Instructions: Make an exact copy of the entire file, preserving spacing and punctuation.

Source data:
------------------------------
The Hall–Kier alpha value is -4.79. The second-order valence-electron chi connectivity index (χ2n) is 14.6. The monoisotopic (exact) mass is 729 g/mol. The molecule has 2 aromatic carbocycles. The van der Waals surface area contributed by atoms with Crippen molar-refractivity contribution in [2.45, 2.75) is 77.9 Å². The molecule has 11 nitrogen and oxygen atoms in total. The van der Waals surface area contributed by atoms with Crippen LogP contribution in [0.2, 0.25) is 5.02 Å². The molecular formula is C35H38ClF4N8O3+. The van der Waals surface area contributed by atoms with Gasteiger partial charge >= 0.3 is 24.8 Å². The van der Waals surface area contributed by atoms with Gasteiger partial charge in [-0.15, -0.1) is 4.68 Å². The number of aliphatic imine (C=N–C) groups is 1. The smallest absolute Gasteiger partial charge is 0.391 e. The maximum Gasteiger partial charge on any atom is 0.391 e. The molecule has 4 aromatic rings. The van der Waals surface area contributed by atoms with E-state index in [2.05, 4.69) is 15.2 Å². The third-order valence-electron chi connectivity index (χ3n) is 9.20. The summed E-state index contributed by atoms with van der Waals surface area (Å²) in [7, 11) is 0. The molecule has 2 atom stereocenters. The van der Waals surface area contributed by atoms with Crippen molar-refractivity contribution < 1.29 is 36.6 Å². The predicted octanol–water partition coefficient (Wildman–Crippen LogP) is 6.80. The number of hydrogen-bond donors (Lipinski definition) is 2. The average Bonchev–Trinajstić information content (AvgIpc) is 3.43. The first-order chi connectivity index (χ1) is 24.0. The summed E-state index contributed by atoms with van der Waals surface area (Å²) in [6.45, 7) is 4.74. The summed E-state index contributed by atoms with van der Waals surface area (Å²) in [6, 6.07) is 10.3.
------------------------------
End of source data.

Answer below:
The Hall–Kier alpha value is -4.79. The second-order valence-electron chi connectivity index (χ2n) is 14.6. The monoisotopic (exact) mass is 729 g/mol. The molecule has 2 aromatic carbocycles. The van der Waals surface area contributed by atoms with Crippen molar-refractivity contribution in [2.45, 2.75) is 77.9 Å². The molecule has 11 nitrogen and oxygen atoms in total. The van der Waals surface area contributed by atoms with Crippen LogP contribution in [0.2, 0.25) is 5.02 Å². The molecular formula is C35H38ClF4N8O3+. The van der Waals surface area contributed by atoms with Gasteiger partial charge >= 0.3 is 24.8 Å². The van der Waals surface area contributed by atoms with Gasteiger partial charge in [-0.15, -0.1) is 4.68 Å². The number of aliphatic imine (C=N–C) groups is 1. The smallest absolute Gasteiger partial charge is 0.391 e. The maximum Gasteiger partial charge on any atom is 0.391 e. The molecule has 4 aromatic rings. The van der Waals surface area contributed by atoms with E-state index in [2.05, 4.69) is 15.2 Å². The third-order valence-electron chi connectivity index (χ3n) is 9.20. The summed E-state index contributed by atoms with van der Waals surface area (Å²) in [7, 11) is 0. The molecule has 2 atom stereocenters. The van der Waals surface area contributed by atoms with Crippen molar-refractivity contribution < 1.29 is 36.6 Å². The predicted octanol–water partition coefficient (Wildman–Crippen LogP) is 6.80. The number of hydrogen-bond donors (Lipinski definition) is 2. The average Bonchev–Trinajstić information content (AvgIpc) is 3.43. The first-order chi connectivity index (χ1) is 24.0. The summed E-state index contributed by atoms with van der Waals surface area (Å²) in [6.45, 7) is 4.74. The summed E-state index contributed by atoms with van der Waals surface area (Å²) in [6, 6.07) is 10.3.